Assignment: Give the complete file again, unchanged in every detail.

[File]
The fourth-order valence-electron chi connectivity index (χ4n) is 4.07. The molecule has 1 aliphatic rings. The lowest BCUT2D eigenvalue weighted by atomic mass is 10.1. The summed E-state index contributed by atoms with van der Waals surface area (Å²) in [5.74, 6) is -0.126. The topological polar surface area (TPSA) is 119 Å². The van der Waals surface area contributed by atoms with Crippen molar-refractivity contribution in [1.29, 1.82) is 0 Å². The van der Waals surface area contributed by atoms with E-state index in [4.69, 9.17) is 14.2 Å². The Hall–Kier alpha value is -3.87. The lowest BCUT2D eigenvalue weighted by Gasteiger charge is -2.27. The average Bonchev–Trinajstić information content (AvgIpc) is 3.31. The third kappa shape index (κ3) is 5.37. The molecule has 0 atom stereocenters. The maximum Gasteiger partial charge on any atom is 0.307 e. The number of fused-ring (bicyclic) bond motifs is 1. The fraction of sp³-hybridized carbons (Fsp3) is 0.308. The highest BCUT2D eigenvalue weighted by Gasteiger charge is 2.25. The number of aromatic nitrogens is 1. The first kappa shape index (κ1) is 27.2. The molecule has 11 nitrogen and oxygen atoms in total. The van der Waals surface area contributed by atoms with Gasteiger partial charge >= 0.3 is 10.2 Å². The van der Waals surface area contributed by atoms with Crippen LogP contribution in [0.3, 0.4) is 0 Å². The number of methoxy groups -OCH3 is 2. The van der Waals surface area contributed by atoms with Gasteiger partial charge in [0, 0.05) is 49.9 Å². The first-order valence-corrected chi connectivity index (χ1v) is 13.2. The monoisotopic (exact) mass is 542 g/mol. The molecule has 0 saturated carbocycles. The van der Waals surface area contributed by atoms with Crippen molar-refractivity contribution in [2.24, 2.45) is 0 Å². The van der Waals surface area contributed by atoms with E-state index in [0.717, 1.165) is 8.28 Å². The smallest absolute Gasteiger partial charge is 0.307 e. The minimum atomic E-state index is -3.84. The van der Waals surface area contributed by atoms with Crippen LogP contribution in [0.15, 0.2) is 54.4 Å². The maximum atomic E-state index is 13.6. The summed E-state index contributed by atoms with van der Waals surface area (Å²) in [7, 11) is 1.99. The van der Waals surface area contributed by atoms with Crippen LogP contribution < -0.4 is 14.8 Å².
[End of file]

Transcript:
The fourth-order valence-electron chi connectivity index (χ4n) is 4.07. The molecule has 1 aliphatic rings. The lowest BCUT2D eigenvalue weighted by atomic mass is 10.1. The summed E-state index contributed by atoms with van der Waals surface area (Å²) in [5.74, 6) is -0.126. The topological polar surface area (TPSA) is 119 Å². The van der Waals surface area contributed by atoms with Crippen molar-refractivity contribution in [1.29, 1.82) is 0 Å². The van der Waals surface area contributed by atoms with E-state index in [4.69, 9.17) is 14.2 Å². The Hall–Kier alpha value is -3.87. The lowest BCUT2D eigenvalue weighted by Gasteiger charge is -2.27. The average Bonchev–Trinajstić information content (AvgIpc) is 3.31. The third kappa shape index (κ3) is 5.37. The molecule has 0 atom stereocenters. The maximum Gasteiger partial charge on any atom is 0.307 e. The number of fused-ring (bicyclic) bond motifs is 1. The fraction of sp³-hybridized carbons (Fsp3) is 0.308. The highest BCUT2D eigenvalue weighted by Gasteiger charge is 2.25. The number of aromatic nitrogens is 1. The first kappa shape index (κ1) is 27.2. The molecule has 11 nitrogen and oxygen atoms in total. The van der Waals surface area contributed by atoms with Gasteiger partial charge >= 0.3 is 10.2 Å². The van der Waals surface area contributed by atoms with Crippen LogP contribution in [0.3, 0.4) is 0 Å². The number of methoxy groups -OCH3 is 2. The van der Waals surface area contributed by atoms with Gasteiger partial charge in [0, 0.05) is 49.9 Å². The first-order valence-corrected chi connectivity index (χ1v) is 13.2. The monoisotopic (exact) mass is 542 g/mol. The molecule has 0 saturated carbocycles. The van der Waals surface area contributed by atoms with Crippen molar-refractivity contribution in [2.24, 2.45) is 0 Å². The van der Waals surface area contributed by atoms with E-state index in [0.717, 1.165) is 8.28 Å². The smallest absolute Gasteiger partial charge is 0.307 e. The minimum atomic E-state index is -3.84. The van der Waals surface area contributed by atoms with Crippen LogP contribution in [0.15, 0.2) is 54.4 Å². The maximum atomic E-state index is 13.6. The summed E-state index contributed by atoms with van der Waals surface area (Å²) in [7, 11) is 1.99. The van der Waals surface area contributed by atoms with Crippen LogP contribution < -0.4 is 14.8 Å².